In my latest article, I'm going to briefly describe some useful database server administrative
utilities for Microsoft SQL Server 7.0. Most of them have a graphic interface, although
some of them also have text clones (more on these in my next article).
Client Network Utility - A Microsoft SQL Server 7.0 client configuration
utility that allows administrators to define database sets, network libraries
(Network Library and DB-Library) and procedures for database operations,
fulfilled by a given client system. A SQL Server DBA can use this tool to specify the default network
library used to communicate with the server, change the server aliases SQL Server
clients connect to, or modify any parameters associated with the connection address
for the network library configuration.
Enterprise Manager - The centralized management console component
of the Microsoft Management Console (MMC). Enterprise Manager allows a DBA to administer different
types of servers (for example: Microsoft SQL Servers, Microsoft Transaction
Servers, Microsoft Message Queue Servers, Microsoft Internet Information
Servers, Microsoft SNA Servers, etc), all from a uniform console. The console makes it possible for
an administrator to control and maintain all the servers in a global, enterprise-wide company
SQL Server Enterprise Manager - The primary administration tool for the database
server. Enterprise Manager presents all the SQL Server objects in a hierarchical
components tree, allowing the DBA to: 1) Register servers and server groups, 2) Configure
all the server configuration options, 3) Manage databases and their object
(tables, views, procedures, triggers, constrains, user logins and server-wide
/ database rights, etc), 4) Define and fulfill administrative tasks on each
registered server, and 5) Call different programs - wizards.
Import and Export Data - The Data Transformation Service wizard
allows you to import, export, check and transfer data among different OLE
DB and ODBC compatible data sources.
Performance Monitor - This tool is intended for Microsoft SQL Server 7.0 real-time
performance monitoring (as a customized Windows NT Performance Monitor),
viewable as a graphic, report, or log (you can export server activity to a spreadsheet --
Microsoft Excel, for example -- for the subsequent analysis). Warning alerts can also be set up with this
tool -- the alerts are fired when the measured metric becomes higher or lower then any pre-defined value.
Automatically generated warnings can be tracked, and, when they fire, SQL
Server can execute some corrective action in reply to them.
SQL Server defines 16 performance objects, detailing its performance. For example, the object SQL Server:Databases includes these counters: Active Transactions,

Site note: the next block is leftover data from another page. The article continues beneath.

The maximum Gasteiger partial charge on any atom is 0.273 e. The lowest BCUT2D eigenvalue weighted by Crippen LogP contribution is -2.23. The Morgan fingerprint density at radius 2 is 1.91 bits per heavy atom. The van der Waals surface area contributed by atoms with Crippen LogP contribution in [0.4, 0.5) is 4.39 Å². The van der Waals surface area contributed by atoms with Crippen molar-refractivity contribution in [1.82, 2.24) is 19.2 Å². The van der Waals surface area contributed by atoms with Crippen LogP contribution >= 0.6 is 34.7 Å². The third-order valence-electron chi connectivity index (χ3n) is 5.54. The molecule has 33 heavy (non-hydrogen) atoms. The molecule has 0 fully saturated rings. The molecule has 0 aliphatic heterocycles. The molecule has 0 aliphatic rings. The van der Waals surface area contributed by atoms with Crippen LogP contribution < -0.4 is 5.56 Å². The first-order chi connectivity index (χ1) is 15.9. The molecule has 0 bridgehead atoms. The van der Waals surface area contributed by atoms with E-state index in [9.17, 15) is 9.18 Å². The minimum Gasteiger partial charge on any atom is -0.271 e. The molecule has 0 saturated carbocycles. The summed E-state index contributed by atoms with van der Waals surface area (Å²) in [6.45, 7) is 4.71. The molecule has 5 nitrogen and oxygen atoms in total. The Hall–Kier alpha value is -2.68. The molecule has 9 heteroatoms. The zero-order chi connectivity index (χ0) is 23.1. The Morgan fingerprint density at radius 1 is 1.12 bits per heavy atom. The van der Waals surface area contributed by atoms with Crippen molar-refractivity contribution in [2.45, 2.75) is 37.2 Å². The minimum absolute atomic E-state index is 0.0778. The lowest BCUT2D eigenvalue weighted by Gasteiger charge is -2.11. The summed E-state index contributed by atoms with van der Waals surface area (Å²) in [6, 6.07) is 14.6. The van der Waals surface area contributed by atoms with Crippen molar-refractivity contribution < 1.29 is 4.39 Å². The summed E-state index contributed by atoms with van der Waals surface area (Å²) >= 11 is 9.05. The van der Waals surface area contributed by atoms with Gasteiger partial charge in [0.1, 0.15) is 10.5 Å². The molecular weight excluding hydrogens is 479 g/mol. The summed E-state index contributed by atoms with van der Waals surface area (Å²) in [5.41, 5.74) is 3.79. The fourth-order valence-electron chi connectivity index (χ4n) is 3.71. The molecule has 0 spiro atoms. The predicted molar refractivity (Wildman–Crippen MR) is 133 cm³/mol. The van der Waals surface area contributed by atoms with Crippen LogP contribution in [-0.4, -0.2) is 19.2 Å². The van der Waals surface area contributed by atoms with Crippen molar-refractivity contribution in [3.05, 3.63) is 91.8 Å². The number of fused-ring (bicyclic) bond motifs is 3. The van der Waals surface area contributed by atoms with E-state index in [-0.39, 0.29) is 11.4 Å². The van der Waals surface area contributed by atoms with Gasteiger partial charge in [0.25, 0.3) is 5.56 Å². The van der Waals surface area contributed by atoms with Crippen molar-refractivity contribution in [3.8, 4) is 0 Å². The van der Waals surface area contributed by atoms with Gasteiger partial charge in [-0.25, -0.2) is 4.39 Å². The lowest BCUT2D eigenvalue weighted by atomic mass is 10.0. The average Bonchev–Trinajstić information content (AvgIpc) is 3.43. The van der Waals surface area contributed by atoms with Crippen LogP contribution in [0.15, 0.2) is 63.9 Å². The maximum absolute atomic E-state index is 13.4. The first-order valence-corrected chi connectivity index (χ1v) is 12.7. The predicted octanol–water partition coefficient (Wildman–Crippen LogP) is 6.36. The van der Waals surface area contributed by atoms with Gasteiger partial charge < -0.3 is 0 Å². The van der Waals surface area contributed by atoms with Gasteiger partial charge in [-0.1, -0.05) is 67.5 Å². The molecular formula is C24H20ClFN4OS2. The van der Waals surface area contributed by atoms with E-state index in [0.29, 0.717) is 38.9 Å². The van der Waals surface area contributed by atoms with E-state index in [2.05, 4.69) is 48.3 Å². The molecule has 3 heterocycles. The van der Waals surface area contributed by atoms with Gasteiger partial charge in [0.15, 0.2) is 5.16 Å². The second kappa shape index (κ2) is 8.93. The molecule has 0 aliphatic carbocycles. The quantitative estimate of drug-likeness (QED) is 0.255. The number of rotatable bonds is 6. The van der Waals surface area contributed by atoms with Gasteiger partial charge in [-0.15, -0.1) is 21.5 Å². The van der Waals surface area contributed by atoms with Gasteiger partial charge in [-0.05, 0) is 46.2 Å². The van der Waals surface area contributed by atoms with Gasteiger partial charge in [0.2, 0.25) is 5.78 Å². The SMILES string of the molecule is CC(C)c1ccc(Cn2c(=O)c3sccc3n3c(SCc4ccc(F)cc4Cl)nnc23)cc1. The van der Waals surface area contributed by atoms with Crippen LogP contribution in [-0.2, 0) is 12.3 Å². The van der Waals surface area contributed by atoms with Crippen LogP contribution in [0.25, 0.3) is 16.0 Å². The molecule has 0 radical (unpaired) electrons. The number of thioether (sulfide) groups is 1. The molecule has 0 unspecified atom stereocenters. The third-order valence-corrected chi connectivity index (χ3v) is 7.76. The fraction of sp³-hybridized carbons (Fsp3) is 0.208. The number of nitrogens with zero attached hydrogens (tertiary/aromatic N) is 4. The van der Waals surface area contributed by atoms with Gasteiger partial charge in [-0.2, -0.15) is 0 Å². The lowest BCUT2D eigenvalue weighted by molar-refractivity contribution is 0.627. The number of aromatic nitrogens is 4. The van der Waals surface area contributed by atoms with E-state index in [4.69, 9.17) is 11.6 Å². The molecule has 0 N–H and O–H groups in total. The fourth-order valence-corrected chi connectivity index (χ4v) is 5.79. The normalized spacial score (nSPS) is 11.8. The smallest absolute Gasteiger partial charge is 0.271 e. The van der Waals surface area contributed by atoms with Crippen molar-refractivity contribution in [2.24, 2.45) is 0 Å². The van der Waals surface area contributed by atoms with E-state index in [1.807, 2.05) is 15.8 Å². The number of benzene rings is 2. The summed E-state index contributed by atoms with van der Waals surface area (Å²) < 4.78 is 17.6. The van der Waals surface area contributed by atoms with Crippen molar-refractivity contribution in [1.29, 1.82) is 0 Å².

Transactions/sec, Percent Log Used, Data File(s) Size,
etc., each with a separate counter for each existing database.
It is also possible to create performance objects for each user.
With the appropriate rights, the SQL Server administrator can even monitor
several database servers at once.
Profiler - This program is intended for SQL Server events «interception».
SQL Server Profiler makes it possible to generate data describing each event and
presenting changes in: 1) Events; 2) Data of each event; 3) Events grouping;
4) Events filtering; etc.
Intercepted events can be shown on the screen or recorded to file. Recorded files can then be played back,
for example, on a development server rather then on
a production server to analyze its behavior.
Also, this file (with its recorded events) will probably be used as a reference
workload by the DBA to determine the use of the Index Tuning Wizard for indexes and
customization of other database objects (for reaching maximum performance). SQL
Server Profiler can be used for:
Watching SQL Server activity in context of applications and users;
Debugging stored procedures;
Determining the «worst performing» queries; and
Deadlocking reasons identification.
Query Analyzer - This utility is used for the execution of Transact-SQL scripts in
dialog mode. Users enter Transact-SQL operators, execute them and then see
the DBMS answers in an output window.
Query Analyzer is an extremely useful too for clearing up the ways SQL Server
interprets and executes Transact-SQL code. The DBA can:
See a graphical picture that displays the proposed Transact-SQL query execution plan
and T-SQL execution performance statistics;
Use the Index Tuning Wizard for:
Finding the best mix of indexes for a database;
Analyzing the effects of the proposed changes, including index usage, and queries
distribution (among tables); and
Ways to tune the database for a set of problem queries.
Collected statistics can be viewed in different ways, including views,
formats, grids, etc. Query Analyzer has a built-in editor with:
Server Network Utility - This is SQL Server's own (in comparison to the Client
Network Utility) network libraries configuration utility. This tool allows administrators
to define a set of network libraries that all clients use to connect to the server.
The DBA can edit active network libraries, deactivate them, or activate support
of additional ones using the Server Network Utility.
Highlighted (by color) reserved T-SQL syntax; and
Context-sensitive T-SQL syntax help (in the editor pane, select a Transact-SQL
statement, function, stored procedure, or other Transact-SQL element, and
press SHIFT, F1 to view information about the selected text).
Service Manager - This utility is used for controlling the state of
Microsoft SQL Server 7.0 services (MSSQLServer, SQLServerAgent, Distributed
Transaction Coordinator, OLAPServices) allowing you to start, pause or stop
Books Online - This is not an administrative utility in the full sense
of the word, but it is the electronic clone for the original, printed documentation
on Microsoft SQL Server 7.0 software.
See All Articles by Columnist Alexzander Nepomnjashiy